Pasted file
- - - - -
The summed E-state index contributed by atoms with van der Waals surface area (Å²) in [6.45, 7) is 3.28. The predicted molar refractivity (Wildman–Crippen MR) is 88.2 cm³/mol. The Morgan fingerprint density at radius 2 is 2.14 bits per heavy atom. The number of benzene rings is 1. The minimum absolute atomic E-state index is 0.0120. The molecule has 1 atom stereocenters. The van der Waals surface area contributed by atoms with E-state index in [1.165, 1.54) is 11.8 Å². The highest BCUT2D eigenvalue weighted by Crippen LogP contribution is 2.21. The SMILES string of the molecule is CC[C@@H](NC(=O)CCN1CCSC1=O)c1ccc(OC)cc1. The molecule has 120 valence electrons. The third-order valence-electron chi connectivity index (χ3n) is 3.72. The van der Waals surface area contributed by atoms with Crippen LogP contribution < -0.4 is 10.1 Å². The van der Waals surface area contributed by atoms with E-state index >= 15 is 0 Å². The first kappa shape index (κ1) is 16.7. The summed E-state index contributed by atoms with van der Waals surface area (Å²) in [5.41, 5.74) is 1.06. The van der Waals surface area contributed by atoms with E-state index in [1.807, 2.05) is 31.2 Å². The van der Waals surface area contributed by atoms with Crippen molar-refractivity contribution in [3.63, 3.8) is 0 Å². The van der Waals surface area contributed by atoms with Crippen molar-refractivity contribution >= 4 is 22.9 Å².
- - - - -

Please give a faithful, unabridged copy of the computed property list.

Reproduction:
The summed E-state index contributed by atoms with van der Waals surface area (Å²) in [6.45, 7) is 3.28. The predicted molar refractivity (Wildman–Crippen MR) is 88.2 cm³/mol. The Morgan fingerprint density at radius 2 is 2.14 bits per heavy atom. The number of benzene rings is 1. The minimum absolute atomic E-state index is 0.0120. The molecule has 1 atom stereocenters. The van der Waals surface area contributed by atoms with E-state index in [1.165, 1.54) is 11.8 Å². The highest BCUT2D eigenvalue weighted by Crippen LogP contribution is 2.21. The SMILES string of the molecule is CC[C@@H](NC(=O)CCN1CCSC1=O)c1ccc(OC)cc1. The molecule has 120 valence electrons. The third-order valence-electron chi connectivity index (χ3n) is 3.72. The van der Waals surface area contributed by atoms with Crippen LogP contribution < -0.4 is 10.1 Å². The van der Waals surface area contributed by atoms with E-state index >= 15 is 0 Å². The first kappa shape index (κ1) is 16.7. The summed E-state index contributed by atoms with van der Waals surface area (Å²) in [5.41, 5.74) is 1.06. The van der Waals surface area contributed by atoms with E-state index in [1.807, 2.05) is 31.2 Å². The van der Waals surface area contributed by atoms with Crippen molar-refractivity contribution in [3.63, 3.8) is 0 Å². The van der Waals surface area contributed by atoms with Crippen molar-refractivity contribution >= 4 is 22.9 Å².